Don’t delay or ignore the signs.

Friends and family of addicts can also suffer from denial. 

If you suspect something is wrong, don’t ignore signs or try to find alternative solutions. This will only prolong recovery and potentially worsen the situation.


Don’t attack or accuse them.

Addiction and depression are mental illnesses that alter brain patterns and behaviors. Though you’re allowed to be angry, hurt, or frustrated, hostility ultimately hinders recovery and rarely encourages it. 


Don’t preach to them or guilt them. 

No one sets out to be an addict or to develop depression. Preaching or shaming them will only validate feelings of self-hatred and keep them from being honest.


Be prepared for denial and a strong, negative reaction. 

Though you may have accepted the situation, the other person may have not. Be prepared for adamant denial and emotional outbursts. 


Accept the likelihood of relapses and be there for them.

The road to recovery is full of ups and downs, curves and pitfalls, and, yes, relapses. Accepting this likelihood will help you prepare to handle the situation.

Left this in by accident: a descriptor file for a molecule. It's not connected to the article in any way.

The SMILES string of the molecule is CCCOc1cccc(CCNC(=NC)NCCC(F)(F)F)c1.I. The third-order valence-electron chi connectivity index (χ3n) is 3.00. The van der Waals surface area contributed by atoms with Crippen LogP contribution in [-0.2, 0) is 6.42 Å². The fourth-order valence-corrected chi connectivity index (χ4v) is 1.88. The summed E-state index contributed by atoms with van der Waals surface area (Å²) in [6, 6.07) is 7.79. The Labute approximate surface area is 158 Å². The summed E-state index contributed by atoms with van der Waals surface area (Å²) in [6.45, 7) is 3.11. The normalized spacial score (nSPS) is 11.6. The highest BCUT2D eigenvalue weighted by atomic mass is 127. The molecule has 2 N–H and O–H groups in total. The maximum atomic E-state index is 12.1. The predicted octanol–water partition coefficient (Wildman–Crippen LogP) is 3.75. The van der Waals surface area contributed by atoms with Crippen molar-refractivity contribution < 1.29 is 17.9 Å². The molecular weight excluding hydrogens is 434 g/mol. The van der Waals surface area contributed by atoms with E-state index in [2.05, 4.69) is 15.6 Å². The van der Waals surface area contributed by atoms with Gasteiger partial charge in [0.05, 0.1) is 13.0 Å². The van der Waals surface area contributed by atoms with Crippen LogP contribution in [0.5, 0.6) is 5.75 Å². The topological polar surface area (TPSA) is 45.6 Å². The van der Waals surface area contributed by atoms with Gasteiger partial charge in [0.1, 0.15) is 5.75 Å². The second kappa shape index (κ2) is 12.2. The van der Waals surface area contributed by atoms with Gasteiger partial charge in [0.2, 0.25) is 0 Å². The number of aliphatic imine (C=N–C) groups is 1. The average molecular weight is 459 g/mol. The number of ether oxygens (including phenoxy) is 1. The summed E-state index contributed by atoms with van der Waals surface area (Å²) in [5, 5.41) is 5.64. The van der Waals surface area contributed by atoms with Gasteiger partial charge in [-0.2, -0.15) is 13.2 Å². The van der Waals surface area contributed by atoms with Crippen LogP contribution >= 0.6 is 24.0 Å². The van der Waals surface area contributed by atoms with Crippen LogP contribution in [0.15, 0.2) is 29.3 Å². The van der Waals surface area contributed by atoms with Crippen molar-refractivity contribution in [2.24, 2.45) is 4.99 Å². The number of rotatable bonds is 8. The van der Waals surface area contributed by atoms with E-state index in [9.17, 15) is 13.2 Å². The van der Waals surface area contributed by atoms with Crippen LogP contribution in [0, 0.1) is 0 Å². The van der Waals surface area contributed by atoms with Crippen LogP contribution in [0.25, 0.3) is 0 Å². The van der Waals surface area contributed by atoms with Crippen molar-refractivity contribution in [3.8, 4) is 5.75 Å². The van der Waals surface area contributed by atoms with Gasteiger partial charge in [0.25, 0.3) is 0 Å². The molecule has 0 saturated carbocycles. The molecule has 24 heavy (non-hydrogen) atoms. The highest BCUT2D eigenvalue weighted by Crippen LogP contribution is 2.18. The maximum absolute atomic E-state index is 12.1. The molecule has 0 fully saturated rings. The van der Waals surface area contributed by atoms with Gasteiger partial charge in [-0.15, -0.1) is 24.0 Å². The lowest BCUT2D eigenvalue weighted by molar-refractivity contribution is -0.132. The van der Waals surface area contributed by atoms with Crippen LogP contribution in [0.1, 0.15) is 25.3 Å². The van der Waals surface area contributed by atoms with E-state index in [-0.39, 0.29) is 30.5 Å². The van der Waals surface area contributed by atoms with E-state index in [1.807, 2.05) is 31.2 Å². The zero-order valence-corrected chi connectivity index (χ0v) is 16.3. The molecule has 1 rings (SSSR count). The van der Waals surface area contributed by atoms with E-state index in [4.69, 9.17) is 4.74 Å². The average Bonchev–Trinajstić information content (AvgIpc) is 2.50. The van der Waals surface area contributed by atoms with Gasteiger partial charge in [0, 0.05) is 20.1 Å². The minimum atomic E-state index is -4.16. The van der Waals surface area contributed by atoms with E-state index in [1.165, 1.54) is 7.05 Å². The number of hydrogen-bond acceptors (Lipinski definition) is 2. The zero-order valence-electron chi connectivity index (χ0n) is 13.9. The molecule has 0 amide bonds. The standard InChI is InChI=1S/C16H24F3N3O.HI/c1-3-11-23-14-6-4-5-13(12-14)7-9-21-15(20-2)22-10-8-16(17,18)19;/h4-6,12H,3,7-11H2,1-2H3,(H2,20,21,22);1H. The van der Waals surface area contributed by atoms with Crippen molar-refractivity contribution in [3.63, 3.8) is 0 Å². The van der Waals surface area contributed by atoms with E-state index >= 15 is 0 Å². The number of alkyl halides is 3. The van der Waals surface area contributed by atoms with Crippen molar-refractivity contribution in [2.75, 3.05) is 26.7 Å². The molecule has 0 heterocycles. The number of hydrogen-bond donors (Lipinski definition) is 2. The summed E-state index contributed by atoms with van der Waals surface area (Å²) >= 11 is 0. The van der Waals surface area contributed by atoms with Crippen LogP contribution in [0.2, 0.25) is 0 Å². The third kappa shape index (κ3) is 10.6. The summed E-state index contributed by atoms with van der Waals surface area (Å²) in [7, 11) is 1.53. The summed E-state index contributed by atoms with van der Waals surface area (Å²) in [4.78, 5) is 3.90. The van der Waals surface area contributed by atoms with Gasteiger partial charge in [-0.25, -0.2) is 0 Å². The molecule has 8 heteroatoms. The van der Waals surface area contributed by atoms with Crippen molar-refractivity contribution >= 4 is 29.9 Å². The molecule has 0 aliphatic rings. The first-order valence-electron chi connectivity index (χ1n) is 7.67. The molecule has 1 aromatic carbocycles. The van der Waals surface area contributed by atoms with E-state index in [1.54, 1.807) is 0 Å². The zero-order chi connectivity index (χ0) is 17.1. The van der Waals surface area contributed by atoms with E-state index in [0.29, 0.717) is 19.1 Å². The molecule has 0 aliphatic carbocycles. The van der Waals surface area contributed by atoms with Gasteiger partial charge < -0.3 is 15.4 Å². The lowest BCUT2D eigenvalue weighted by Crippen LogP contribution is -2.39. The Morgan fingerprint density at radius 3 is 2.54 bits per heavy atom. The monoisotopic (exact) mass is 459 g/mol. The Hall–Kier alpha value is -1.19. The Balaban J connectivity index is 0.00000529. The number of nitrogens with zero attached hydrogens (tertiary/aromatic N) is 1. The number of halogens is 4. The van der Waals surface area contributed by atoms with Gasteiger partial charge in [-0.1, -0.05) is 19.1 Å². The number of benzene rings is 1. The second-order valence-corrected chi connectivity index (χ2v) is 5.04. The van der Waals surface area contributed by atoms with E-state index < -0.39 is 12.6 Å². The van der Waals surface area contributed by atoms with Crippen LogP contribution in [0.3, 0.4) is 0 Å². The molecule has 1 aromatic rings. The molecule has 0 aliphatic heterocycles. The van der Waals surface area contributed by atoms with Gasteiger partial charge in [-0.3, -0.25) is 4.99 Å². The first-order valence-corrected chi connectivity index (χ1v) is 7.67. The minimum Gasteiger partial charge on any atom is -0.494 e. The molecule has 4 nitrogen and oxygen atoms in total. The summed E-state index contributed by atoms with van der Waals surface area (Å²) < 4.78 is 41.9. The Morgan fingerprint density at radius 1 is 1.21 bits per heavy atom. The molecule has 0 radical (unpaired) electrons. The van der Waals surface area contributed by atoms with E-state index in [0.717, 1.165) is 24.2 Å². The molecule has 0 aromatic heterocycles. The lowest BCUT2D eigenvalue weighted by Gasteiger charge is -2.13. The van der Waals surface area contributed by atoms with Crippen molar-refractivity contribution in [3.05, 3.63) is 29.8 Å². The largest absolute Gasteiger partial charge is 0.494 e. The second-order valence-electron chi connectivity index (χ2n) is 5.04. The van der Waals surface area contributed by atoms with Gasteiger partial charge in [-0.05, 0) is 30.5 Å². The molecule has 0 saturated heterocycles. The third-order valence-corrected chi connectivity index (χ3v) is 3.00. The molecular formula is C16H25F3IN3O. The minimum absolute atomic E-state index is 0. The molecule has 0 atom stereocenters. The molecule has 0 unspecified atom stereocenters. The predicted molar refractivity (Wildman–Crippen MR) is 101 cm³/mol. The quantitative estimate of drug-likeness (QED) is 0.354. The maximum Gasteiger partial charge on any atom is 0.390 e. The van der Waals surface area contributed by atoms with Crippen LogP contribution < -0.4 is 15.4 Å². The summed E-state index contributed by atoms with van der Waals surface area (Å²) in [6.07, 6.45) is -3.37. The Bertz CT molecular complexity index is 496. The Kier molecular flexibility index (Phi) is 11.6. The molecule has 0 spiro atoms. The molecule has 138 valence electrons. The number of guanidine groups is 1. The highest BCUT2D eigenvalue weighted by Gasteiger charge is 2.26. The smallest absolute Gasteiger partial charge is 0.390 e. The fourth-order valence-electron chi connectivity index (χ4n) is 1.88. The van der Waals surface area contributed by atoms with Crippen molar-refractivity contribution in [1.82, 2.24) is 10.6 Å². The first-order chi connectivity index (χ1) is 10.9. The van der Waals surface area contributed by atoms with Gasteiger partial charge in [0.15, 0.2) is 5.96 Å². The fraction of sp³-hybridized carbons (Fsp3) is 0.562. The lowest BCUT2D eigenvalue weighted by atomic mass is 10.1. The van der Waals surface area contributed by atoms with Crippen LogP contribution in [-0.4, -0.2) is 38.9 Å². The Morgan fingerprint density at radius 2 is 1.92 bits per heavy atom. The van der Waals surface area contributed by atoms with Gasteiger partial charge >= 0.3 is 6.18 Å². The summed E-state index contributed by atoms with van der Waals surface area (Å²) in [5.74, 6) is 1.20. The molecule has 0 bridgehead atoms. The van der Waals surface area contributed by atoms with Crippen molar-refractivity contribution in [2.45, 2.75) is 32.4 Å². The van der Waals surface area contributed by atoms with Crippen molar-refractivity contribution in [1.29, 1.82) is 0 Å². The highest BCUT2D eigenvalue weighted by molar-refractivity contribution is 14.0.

Help is Available with Emote Online Counseling

Just as addicts struggle to come to terms with their mental health, so do their friends and family.


At Emote, we extend a helping hand.


By working with one of our highly experienced professionals, you and your loved ones can learn how to cope with addiction and depression without overextending yourself or enabling self-destructive behavior. 


You and your loved ones are also free to open up about any personal issues in group therapy sessions. If you’d rather attend counseling alone, you can also schedule an appointment over video chat or communicate solely through text.


All this and more can be done from the comfort and security of your home. 


Sign up today, and your first week of therapy will only cost $35. After your first week, you’re free to select any one of our affordable payment plans.


With Emote, you’re not alone


View our FAQ to learn more or contact us to find out about how we can support you and your friends and family during recovery.